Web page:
‘We plan to scale up employment in R&D in India.’
Dr Elmar Degenhart, CEO, Continental AG, speaks to Amit Panday on the India growth story, the role of its R&D tech centre in Bangalore, automotive mega trends and the challenge of new technologies.
Dr Elmar Degenhart, CEO, Continental AG, speaks to Amit Panday on the India growth story, the role of the company’s R&D tech centre in Bangalore, automotive mega trends and the challenges involved in developing new technologies.
India’s prime minister Narendra Modi recently visited Hannover Messe 2015. What do you think about the Make-in-India initiative? Do you think it is able to positively reposition India’s global manufacturing image?
Boosting the manufacturing sector (via Make-in-India), I think, is the right direction. Though it’s too early to expect results as of now, I believe that manufacturing will help localising more in India. Localisation is the key.
So you have to work on the infrastructure front as without that localisation will not work out. You have to get investors to invest into the country. You have to find ways to let the middle class grow. Everybody is highly confident that India can grow in the near future, not just in the context of vehicle production but beyond. But you have to provide the environment to stimulate growth.
How high are Continental AG’s stakes when it comes to fuelling growth in the emerging markets?
Our hope was that India will be at the level of 5 million units (passenger cars) soon. But this unfortunately could not materialise. [Total passenger vehicle production for FY2014-15 stood at slightly over 3.2 million units.] So, we are having a two-pronged strategy — on one side, we are investing into boosting our capabilities such as localisation, and on the other, we are investing into the gamut of research and development.
Due to the economic slowdown in India in the past couple of years, the focus has shifted towards the R&D side. I think we will be more than happy if this would change.
Therefore, the market has to grow. India has such huge credibility and there are so many people who are positive about the country. It needs the right management and right management decisions to support the same.
What is your opinion about the role of the Bangalore-based R&D technical centre as regards Continental’s global R&D efforts?
The Indian R&D centre is already playing a very important role in our global new product development efforts. We are realising hundreds of new jobs within this year as we plan to scale up the employment in R&D in India.
While we have a motive of finding experienced engineers in Europe and America, we are using a lot more such opportunities in countries like India.
Conventionally, many technologies are designed and developed for luxury cars. When stripped off, they eventually percolate down to smaller, more affordable cars. Now there are multiple independent technologies designed and developed for high-volume, small cars for emerging economies. On a macro level, how would you define Continental AG’s approach towards catering to both these ends?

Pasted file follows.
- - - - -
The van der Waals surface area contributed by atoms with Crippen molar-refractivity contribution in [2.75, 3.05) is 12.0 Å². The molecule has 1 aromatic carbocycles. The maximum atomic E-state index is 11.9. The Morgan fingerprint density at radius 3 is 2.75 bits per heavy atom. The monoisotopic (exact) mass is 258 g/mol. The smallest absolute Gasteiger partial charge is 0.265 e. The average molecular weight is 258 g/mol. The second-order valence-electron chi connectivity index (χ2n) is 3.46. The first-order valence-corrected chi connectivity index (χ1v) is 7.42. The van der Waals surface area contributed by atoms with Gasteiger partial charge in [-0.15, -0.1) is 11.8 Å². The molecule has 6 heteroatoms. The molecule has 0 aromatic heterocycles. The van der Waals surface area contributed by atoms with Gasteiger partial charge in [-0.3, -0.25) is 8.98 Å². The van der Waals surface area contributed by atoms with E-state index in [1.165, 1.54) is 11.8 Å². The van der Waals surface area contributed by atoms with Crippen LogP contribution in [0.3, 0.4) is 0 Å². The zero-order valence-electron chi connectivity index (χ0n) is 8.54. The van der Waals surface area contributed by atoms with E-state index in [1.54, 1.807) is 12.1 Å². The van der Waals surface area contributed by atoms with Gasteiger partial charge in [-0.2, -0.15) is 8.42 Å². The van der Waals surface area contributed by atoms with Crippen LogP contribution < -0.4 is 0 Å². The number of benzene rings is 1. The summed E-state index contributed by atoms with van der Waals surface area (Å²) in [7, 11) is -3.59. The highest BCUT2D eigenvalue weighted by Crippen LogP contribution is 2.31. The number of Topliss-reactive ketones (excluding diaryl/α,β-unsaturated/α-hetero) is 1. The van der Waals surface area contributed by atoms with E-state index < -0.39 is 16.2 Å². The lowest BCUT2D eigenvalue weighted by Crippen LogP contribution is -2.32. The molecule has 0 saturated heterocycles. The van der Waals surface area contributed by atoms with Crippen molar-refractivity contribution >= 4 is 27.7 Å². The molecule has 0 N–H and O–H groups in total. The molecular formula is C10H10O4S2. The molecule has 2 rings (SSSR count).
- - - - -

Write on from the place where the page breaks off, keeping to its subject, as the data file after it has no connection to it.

Technologies now have become very complex because we have to address the three megatrends – clean energy, efficiency, safety and information management — together. The second challenge is that 15 years ago, our customers used to roll out new models step by step over a timeframe of 12-15 months. This is no longer possible because new models have to be rolled out within three to six months now worldwide, which is a huge logistical challenge for them and for us.
Also, because it is no longer accepted that safety technologies are first introduced at the top and then will take five-seven years to cascade them down to mid-class and small type of vehicles, this has to be done in much shorter timeframes.
Safety relevant technologies are now coming down within 12 months or so. This means that the functional scalabilities of various technologies exist from the very first day of their development. The functional scalabilities can be moved up or down, depending upon the requirements.
Not are only the functional requirements much more complex, pushing up the number of electronic control units in cars over the past 15 years, but step by step the software which we have to develop is increasing continuously. We have products where 75 percent of the development efforts are spent only on developing the software. We didn’t have such products 10 years ago. So the complexities have increased not only on the technology side but also on the functional side. This is true also with regard to expanding technologies into all vehicle segments in a much faster timeframe.
The next challenge will be that we are introducing systems which can be enhanced by new software updates during their lifetime. In the past, we had electronics that had limited capabilities. Then we put in software. In the future, drivers will not accept that their infotainment systems are seven years old after seven years. So our customers together with the suppliers have to be able to enhance functionalities, step by step, during the lifetime of the vehicles.
This interview is published in the July 1, 2015 print edition of Autocar Professional
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